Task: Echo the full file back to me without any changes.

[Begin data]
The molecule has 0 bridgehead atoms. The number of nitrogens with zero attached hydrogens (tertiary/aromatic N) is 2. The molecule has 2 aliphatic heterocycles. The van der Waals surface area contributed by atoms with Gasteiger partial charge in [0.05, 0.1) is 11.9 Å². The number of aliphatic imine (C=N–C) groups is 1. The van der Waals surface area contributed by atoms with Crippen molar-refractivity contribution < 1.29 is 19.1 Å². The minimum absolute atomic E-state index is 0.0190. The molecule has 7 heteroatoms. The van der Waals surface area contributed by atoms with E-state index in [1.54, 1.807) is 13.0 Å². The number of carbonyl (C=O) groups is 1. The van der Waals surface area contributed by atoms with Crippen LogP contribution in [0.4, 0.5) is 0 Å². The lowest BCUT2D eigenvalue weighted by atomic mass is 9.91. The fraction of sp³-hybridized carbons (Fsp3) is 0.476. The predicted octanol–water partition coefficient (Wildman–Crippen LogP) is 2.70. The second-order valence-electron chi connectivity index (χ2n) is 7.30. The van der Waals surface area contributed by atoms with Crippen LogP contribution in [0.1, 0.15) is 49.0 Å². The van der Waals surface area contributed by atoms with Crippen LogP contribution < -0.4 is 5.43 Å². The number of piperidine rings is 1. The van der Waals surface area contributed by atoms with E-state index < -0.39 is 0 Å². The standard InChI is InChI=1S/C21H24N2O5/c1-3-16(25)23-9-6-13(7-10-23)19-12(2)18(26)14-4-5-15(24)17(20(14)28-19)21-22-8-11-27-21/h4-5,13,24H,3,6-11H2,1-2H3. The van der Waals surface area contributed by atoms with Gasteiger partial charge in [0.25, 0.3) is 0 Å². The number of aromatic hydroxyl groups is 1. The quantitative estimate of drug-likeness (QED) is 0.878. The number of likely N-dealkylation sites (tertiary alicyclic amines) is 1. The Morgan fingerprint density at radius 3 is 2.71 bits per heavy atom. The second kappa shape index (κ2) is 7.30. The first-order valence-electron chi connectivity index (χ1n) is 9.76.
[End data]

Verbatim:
The molecule has 0 bridgehead atoms. The number of nitrogens with zero attached hydrogens (tertiary/aromatic N) is 2. The molecule has 2 aliphatic heterocycles. The van der Waals surface area contributed by atoms with Gasteiger partial charge in [0.05, 0.1) is 11.9 Å². The number of aliphatic imine (C=N–C) groups is 1. The van der Waals surface area contributed by atoms with Crippen molar-refractivity contribution < 1.29 is 19.1 Å². The minimum absolute atomic E-state index is 0.0190. The molecule has 7 heteroatoms. The van der Waals surface area contributed by atoms with E-state index in [1.54, 1.807) is 13.0 Å². The number of carbonyl (C=O) groups is 1. The van der Waals surface area contributed by atoms with Crippen LogP contribution in [0.4, 0.5) is 0 Å². The lowest BCUT2D eigenvalue weighted by atomic mass is 9.91. The fraction of sp³-hybridized carbons (Fsp3) is 0.476. The predicted octanol–water partition coefficient (Wildman–Crippen LogP) is 2.70. The second-order valence-electron chi connectivity index (χ2n) is 7.30. The van der Waals surface area contributed by atoms with Crippen LogP contribution in [0.1, 0.15) is 49.0 Å². The van der Waals surface area contributed by atoms with Crippen LogP contribution < -0.4 is 5.43 Å². The number of piperidine rings is 1. The van der Waals surface area contributed by atoms with E-state index < -0.39 is 0 Å². The standard InChI is InChI=1S/C21H24N2O5/c1-3-16(25)23-9-6-13(7-10-23)19-12(2)18(26)14-4-5-15(24)17(20(14)28-19)21-22-8-11-27-21/h4-5,13,24H,3,6-11H2,1-2H3. The van der Waals surface area contributed by atoms with Gasteiger partial charge in [0.25, 0.3) is 0 Å². The number of aromatic hydroxyl groups is 1. The quantitative estimate of drug-likeness (QED) is 0.878. The number of likely N-dealkylation sites (tertiary alicyclic amines) is 1. The Morgan fingerprint density at radius 3 is 2.71 bits per heavy atom. The second kappa shape index (κ2) is 7.30. The first-order valence-electron chi connectivity index (χ1n) is 9.76.